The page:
Thursday, October 28, 2010

Taking your breath away in Taroko

Day 6 in Taroko National Park deserves a second entry for this Blog. I think I said it before, but it's the most beautiful place I've ever seen. Takes your breath away. I'll try to show pictures, and use the right adjectives, but you'd have to see it to believe it.

We drove up and down a number of times, and most rode up and then all rode bikes down the red highlighted portion of the canyon (22km). First night was in the serene Leader Hotel, off on the Southern side of the canyon up a very steep road. The next day after riding the gorge we were driven to Silks Place. A luxury hotel that also deserved more time for one to appreciate it.

At the Leader Hotel's breakfast we saw this photo of the same location we rode rode the day before in Hualien, with Typhoon waves crashing the breakwater walls. We seem to be a group that skirts all the bad stuff, rides in the rain, and has the luck of having a fantastic tour leader, stunning accommodations and group dynamic that makes me sing. We are already family, and already having a trip of a lifetime.

Leader Lodge is a peaceful retreat that one night is not enough to soak it in. We met a nice couple from Australia - that saw monkey's on the Bamboo Nature Path. Alas none of us were able to get the timing right, but we knew they were there. Leaves that could wrap around you like a skirt with their huge jurassic park water catching scale that was hard to believe.

Just when you were admiring size, you might accidentally run into a somewhat colorful spider, that is the size of your hand from toe to toe. Do Spiders have toes? I hope not actually.

We adjusted bikes from another "Giant Cycling Station" below the National Park entrance and began the day's adventure. I assembled any blinky light I could, as the some of the tunnels were frighteningly dark. Surprisingly it was not a rainy day, which the group was not used to, but appreciated! It also seemed traffic was less than the day before when we drove up.

The girls coordinated in our Taiwan Cycling Festival Jersey's, the retina burning colors were hopefully going to keep us alive from the double decker buses rounding corners over the double yellow line, if there was a double yellow. Safety was on my mind. Niamh was on my mind, as she was a super novice rider, and this descent could get fast, wet, technical w/ a mere guard rail to keep you from the cliff diving exit possible. Kate was equipt with here GoPro helmet cam, and if we can get it to reduce file size - I will post the most amazing video of riding through this paradise.

When there were no cars- it was the dreamiest ride you can imagine. Waterfalls on all sides, steep marble swaths going up thousands of feet. Lush green plants with butterflies finding mates and pollen in tiny and large bright flowers.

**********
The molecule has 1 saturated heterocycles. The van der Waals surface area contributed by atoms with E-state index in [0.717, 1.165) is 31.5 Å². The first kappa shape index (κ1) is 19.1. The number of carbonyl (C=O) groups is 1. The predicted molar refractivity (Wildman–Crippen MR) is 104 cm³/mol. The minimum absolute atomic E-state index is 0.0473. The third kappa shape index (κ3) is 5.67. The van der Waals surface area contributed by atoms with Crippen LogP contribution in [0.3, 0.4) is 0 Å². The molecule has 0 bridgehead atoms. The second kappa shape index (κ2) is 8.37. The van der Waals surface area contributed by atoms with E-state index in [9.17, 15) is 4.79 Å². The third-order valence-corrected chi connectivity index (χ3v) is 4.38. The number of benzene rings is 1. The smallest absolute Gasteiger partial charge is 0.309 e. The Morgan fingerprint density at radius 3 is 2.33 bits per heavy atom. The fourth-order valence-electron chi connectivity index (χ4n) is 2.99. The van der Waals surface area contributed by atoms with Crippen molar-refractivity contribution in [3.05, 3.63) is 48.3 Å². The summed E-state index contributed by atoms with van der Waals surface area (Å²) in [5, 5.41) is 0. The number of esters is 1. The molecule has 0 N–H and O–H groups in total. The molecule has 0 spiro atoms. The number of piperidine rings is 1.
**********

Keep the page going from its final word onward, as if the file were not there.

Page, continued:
Every tunnel had it's own personality. Different lighting, no lighting (yes a dark tunnel forced us all to "use the force" & pray it would all work out. Didn't breath for several seconds of total overcoming fear).

When you look at this picture of carved out overhangs and tunnels - t's easy to fantasize about the architects and laborers that built the road. The first pathways were built 1644-1911 during the Ching Dynasty. Rebuilt by the Japanese becoming a highway. In 1932 the Tunnel works were completed.

Self portrait, as with most these images, was taken while riding. It was a fun easy descent, other than a few blind corners, water draining water fall surprises at ends of tunnels or along the overhangs we rode under like awnings. Happy is an understatement of how I felt leaning left and right and looking everywhere as I easily rolled along the most amazing space I've been lucky to ride in.

Back at the highest point in Taroko we went, there was a colorful bridge that beckoned you to cross it and pass under the bright red entrance gate to Heaven Summit Pagoda. The silty grey water of the Liwu river below was super fast and intimidating. Boulders the size of RV's. The parks 100 peaks of up to 3,742 meters rise around you, hidden by low clouds, peaking out to surprise you. The gate backed by cement tiles that were backwards swastikas. Which alarm the average American, but are actually representing the Sun.

Up many stairs, which is a theme in general I find in Taiwan, something the average physically fit, injury free human might not notice, were shrines. Being that I've only started successfully managing stairs in the last month, post leg surgery - this was always a personal moment of choice, when I would approach another long ladder of stairs. I'd choose to call it a non-issue or physical therapy with a prize at the top! Usually a Pagoda, or as in this path, a couple of stunning golden Buddha's!

The stairs are so worth this view, and structures that are lovingly taken care of. Bright colors contrast with the almost monochromatic background of fog and deep greens. Said a little prayer here.

We all returned to our next night at another new amazing hotel, the Silks Place. Huge rooms with dreamy bathrooms. We all sighed at the site of the free standing tub. Really we are all getting ruined for future travel.

(images of me riding were taken with
my waterproof camera by Mark Blacknell)

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